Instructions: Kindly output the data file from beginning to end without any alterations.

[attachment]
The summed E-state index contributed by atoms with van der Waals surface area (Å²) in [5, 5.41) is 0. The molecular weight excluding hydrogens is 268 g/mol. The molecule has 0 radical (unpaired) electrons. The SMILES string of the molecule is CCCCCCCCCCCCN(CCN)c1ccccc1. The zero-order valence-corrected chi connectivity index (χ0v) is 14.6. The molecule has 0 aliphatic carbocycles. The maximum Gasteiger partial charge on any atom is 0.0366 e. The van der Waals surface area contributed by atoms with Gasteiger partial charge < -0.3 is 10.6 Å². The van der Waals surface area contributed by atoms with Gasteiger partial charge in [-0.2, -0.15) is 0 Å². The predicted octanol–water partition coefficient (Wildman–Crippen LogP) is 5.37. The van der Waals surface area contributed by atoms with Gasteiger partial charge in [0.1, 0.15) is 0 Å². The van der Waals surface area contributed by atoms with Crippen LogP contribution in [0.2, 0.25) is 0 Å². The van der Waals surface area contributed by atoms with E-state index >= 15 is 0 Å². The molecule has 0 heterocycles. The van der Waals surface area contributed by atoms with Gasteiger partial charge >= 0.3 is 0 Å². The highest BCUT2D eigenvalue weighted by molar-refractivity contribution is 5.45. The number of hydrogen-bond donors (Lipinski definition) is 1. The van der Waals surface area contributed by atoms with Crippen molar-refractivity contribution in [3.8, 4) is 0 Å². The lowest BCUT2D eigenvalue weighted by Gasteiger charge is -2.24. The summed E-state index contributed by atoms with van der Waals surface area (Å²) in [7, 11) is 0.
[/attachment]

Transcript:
The summed E-state index contributed by atoms with van der Waals surface area (Å²) in [5, 5.41) is 0. The molecular weight excluding hydrogens is 268 g/mol. The molecule has 0 radical (unpaired) electrons. The SMILES string of the molecule is CCCCCCCCCCCCN(CCN)c1ccccc1. The zero-order valence-corrected chi connectivity index (χ0v) is 14.6. The molecule has 0 aliphatic carbocycles. The maximum Gasteiger partial charge on any atom is 0.0366 e. The van der Waals surface area contributed by atoms with Gasteiger partial charge < -0.3 is 10.6 Å². The van der Waals surface area contributed by atoms with Gasteiger partial charge in [-0.2, -0.15) is 0 Å². The predicted octanol–water partition coefficient (Wildman–Crippen LogP) is 5.37. The van der Waals surface area contributed by atoms with Gasteiger partial charge in [0.1, 0.15) is 0 Å². The van der Waals surface area contributed by atoms with Crippen LogP contribution in [0.2, 0.25) is 0 Å². The van der Waals surface area contributed by atoms with E-state index >= 15 is 0 Å². The molecule has 0 heterocycles. The van der Waals surface area contributed by atoms with Gasteiger partial charge >= 0.3 is 0 Å². The highest BCUT2D eigenvalue weighted by molar-refractivity contribution is 5.45. The number of hydrogen-bond donors (Lipinski definition) is 1. The van der Waals surface area contributed by atoms with Crippen molar-refractivity contribution in [3.8, 4) is 0 Å². The lowest BCUT2D eigenvalue weighted by Gasteiger charge is -2.24. The summed E-state index contributed by atoms with van der Waals surface area (Å²) in [7, 11) is 0.